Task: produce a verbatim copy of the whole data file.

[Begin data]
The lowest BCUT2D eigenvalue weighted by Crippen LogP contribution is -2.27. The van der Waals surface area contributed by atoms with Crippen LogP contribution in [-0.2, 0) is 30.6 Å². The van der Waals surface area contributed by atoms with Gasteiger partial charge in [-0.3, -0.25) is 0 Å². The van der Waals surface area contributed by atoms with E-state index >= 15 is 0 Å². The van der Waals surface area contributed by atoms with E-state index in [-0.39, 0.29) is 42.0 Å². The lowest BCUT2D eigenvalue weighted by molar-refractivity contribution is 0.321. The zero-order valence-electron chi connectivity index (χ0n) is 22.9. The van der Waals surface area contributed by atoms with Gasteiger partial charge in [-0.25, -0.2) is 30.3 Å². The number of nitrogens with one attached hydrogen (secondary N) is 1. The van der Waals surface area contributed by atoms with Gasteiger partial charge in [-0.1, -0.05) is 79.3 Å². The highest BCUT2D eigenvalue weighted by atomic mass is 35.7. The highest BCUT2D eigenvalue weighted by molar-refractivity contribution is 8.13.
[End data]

The lowest BCUT2D eigenvalue weighted by Crippen LogP contribution is -2.27. The van der Waals surface area contributed by atoms with Crippen LogP contribution in [-0.2, 0) is 30.6 Å². The van der Waals surface area contributed by atoms with Gasteiger partial charge in [-0.3, -0.25) is 0 Å². The van der Waals surface area contributed by atoms with E-state index >= 15 is 0 Å². The van der Waals surface area contributed by atoms with E-state index in [-0.39, 0.29) is 42.0 Å². The lowest BCUT2D eigenvalue weighted by molar-refractivity contribution is 0.321. The zero-order valence-electron chi connectivity index (χ0n) is 22.9. The van der Waals surface area contributed by atoms with Gasteiger partial charge in [-0.25, -0.2) is 30.3 Å². The number of nitrogens with one attached hydrogen (secondary N) is 1. The van der Waals surface area contributed by atoms with Gasteiger partial charge in [-0.1, -0.05) is 79.3 Å². The highest BCUT2D eigenvalue weighted by atomic mass is 35.7. The highest BCUT2D eigenvalue weighted by molar-refractivity contribution is 8.13.